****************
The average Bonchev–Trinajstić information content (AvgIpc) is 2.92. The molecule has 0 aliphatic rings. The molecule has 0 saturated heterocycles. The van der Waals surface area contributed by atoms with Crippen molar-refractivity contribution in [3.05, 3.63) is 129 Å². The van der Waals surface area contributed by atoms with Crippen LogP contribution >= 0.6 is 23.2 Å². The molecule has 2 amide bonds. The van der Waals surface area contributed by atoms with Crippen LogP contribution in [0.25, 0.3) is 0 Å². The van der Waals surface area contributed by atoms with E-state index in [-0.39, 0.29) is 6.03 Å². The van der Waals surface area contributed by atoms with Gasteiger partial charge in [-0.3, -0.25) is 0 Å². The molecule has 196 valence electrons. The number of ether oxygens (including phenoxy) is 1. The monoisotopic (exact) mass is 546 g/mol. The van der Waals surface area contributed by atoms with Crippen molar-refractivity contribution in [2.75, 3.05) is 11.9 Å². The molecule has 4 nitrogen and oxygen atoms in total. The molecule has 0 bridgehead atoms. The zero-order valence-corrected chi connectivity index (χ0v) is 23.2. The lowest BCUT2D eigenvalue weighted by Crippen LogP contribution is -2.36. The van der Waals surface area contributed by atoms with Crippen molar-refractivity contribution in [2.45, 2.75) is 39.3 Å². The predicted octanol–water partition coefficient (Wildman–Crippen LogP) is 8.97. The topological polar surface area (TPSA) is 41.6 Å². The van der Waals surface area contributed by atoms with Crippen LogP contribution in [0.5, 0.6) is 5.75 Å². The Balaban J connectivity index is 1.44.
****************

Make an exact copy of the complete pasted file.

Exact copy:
The average Bonchev–Trinajstić information content (AvgIpc) is 2.92. The molecule has 0 aliphatic rings. The molecule has 0 saturated heterocycles. The van der Waals surface area contributed by atoms with Crippen molar-refractivity contribution in [3.05, 3.63) is 129 Å². The van der Waals surface area contributed by atoms with Crippen LogP contribution >= 0.6 is 23.2 Å². The molecule has 2 amide bonds. The van der Waals surface area contributed by atoms with Crippen LogP contribution in [0.25, 0.3) is 0 Å². The van der Waals surface area contributed by atoms with E-state index in [-0.39, 0.29) is 6.03 Å². The van der Waals surface area contributed by atoms with Gasteiger partial charge in [-0.3, -0.25) is 0 Å². The molecule has 196 valence electrons. The number of ether oxygens (including phenoxy) is 1. The monoisotopic (exact) mass is 546 g/mol. The van der Waals surface area contributed by atoms with Crippen molar-refractivity contribution in [2.75, 3.05) is 11.9 Å². The molecule has 4 nitrogen and oxygen atoms in total. The molecule has 0 bridgehead atoms. The zero-order valence-corrected chi connectivity index (χ0v) is 23.2. The lowest BCUT2D eigenvalue weighted by Crippen LogP contribution is -2.36. The van der Waals surface area contributed by atoms with Crippen molar-refractivity contribution in [2.45, 2.75) is 39.3 Å². The predicted octanol–water partition coefficient (Wildman–Crippen LogP) is 8.97. The topological polar surface area (TPSA) is 41.6 Å². The van der Waals surface area contributed by atoms with Crippen LogP contribution in [0.5, 0.6) is 5.75 Å². The Balaban J connectivity index is 1.44.